After a 16-year run — during which JDI emerged as the undisputed global leader in stopping prisoner rape — Lovisa Stannow steps down as Executive Director. The Board names Deputy Executive Director Linda McFarlane the next Executive Director. A trained social worker with decades of experience working with survivors, Linda spearheaded JDI’s groundbreaking initiatives to prevent and respond to sexual abuse inside detention facilities.

  • Day 11
An Opportunity in South Africa

In 2004, a group of dedicated officials at a notorious prison in Cape Town, South Africa, contacted JDI for advice on stopping sexual abuse in their facility. The resulting collaboration between JDI and the group — known as Friends Against Abuse — marked the beginning of JDI’s work in South Africa.

  • Day 10
Fighting for LGBT Rights

Backed by leading LGBT rights organizations, JDI releases Call for Change, a set of policy proposals to address the rampant abuse facing this population in U.S. prisons and jails.

  • Day 9
A Lifeline for Survivors

In 2003, JDI created a Resource Guide for Survivors of Sexual Abuse Behind Bars, the only listing of community organizations that provide legal and counseling services to incarcerated survivors. Since its publication, JDI has mailed the guide to thousands of incarcerated survivors who reach out to the organization for help each year.

  • Day 8
Survivors Demand Action

In June 2003, at a historic, JDI-organized rally on Capitol Hill, a group of prisoner rape survivors told their stories of abuse and urge lawmakers to pass the Prison Rape Elimination Act. The event, called Stories of Survival, was crucial in leading to the law’s passage. 

  • Day 7
The Creation of JDI’s Survivor Council

In 2008, JDI created its Survivor Council, a formal advisory board made up of currently and formerly incarcerated survivors who are dedicated to fighting for every person’s right to be free from sexual abuse. The Survivor Council remains at the forefront of our work, serving as media spokespeople, as policy analysts, and as our expert trainers on how to run safe prisons and jails.

  • Day 6
JDI’s First Survivor Summit

In 2007, JDI held a Survivor Summit, in Los Angeles. The first event of its kind, the summit brought together survivors  from  across  the country to share their stories and hone their advocacy skills. The survivors also developed their own set of policy recommendations for the National Prison Rape Elimination Commission.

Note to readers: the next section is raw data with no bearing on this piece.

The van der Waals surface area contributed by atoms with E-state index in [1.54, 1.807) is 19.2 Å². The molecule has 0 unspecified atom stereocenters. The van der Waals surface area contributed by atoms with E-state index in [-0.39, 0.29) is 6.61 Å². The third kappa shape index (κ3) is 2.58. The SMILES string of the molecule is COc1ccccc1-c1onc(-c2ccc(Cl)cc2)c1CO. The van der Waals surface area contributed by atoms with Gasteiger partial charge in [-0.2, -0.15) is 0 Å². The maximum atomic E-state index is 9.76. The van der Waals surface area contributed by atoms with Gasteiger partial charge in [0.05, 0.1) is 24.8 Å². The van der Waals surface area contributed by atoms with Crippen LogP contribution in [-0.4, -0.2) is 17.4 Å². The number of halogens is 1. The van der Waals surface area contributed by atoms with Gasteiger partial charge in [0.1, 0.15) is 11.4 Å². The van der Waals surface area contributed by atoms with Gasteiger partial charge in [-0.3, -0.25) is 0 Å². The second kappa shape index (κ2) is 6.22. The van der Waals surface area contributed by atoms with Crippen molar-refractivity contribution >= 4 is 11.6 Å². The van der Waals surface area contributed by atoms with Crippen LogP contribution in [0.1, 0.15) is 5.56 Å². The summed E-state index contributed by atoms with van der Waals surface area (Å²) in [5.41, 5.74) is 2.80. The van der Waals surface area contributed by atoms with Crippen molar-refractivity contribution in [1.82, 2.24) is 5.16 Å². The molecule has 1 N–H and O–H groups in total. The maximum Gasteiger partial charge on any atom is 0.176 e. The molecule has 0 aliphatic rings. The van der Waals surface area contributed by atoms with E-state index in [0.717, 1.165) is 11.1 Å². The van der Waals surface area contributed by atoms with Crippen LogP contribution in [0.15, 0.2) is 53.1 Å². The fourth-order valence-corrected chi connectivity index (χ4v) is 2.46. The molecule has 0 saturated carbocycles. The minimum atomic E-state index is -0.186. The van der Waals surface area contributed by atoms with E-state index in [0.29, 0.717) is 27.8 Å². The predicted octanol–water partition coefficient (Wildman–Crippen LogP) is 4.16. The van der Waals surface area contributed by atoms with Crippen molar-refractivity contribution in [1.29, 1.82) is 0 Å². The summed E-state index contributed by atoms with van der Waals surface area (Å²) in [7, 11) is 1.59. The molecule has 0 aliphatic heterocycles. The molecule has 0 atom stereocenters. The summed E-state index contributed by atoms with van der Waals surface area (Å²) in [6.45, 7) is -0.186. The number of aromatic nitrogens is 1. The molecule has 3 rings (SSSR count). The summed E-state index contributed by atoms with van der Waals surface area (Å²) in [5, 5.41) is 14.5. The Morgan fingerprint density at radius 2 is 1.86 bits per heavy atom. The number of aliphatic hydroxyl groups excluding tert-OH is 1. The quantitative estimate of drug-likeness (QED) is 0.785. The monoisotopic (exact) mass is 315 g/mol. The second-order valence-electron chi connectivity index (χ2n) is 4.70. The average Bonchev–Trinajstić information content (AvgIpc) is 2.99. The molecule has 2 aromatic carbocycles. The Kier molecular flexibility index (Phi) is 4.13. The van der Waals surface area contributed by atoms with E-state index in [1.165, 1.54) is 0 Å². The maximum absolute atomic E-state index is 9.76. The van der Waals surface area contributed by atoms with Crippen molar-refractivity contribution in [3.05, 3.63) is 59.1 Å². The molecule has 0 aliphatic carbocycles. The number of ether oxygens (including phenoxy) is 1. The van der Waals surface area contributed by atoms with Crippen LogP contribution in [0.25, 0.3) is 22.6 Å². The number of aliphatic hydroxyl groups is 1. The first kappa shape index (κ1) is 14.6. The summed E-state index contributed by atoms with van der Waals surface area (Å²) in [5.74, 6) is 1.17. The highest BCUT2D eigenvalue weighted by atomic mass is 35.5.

• Day 5
SPR on the Web

Under Donaldson’s leadership, the organization launched a robust website in 1994 — a time when even many media organizations had no web presence. The site’s chief architect was Ellen Spertus, a computer scientist and supporter of the organization.

  • Day 4
Donny the Punk Joins JDI

In 1985, Stephen Donaldson, a legendary gay rights activist and survivor of countless rapes behind bars, joined JDI as its East Coast Director. Donaldson, aka Donny the Punk, was elevated to the position of Executive Director in 1991, with Tom serving as President; Donny’s apartment in Manhattan’s Morningside Heights neighborhood became the group’s de facto headquarters.

  • Day 3
Tom Cahill Takes Up the Mantle

In 1982, an activist and survivor named Tom Cahill reads about JDI in a newspaper column. Tom is inspired by JDI’s mission and seeks to join the organization, but is unable to locate Russell Dan Smith. Fearful that the organization might go defunct, Tom takes over as Director. For several years, Tom ran JDI out of a beat-up camper van — JDI’s first “office.”

  • Day 2
JDI’s Founding

JDI was founded in 1980 by a prisoner rape survivor named Russell Dan Smith. Smith served as Executive Director, and his friend and fellow advocate Barry Mehler serves as Secretary. The group was known as People Organized to Stop the Rape of Imprisoned Persons, or POSRIP.

  • Day 1
The Anniversary of the Prison Rape Elimination Act

On September 4, 2003, the landmark Prison Rape Elimination Act was signed into law. Tom Cahill, JDI’s former President and a survivor whose tireless advocacy paved the way for the law’s passage, attended a signing ceremony with President George W. Bush and Senator Ted Kennedy, a PREA co-sponsor in the Senate.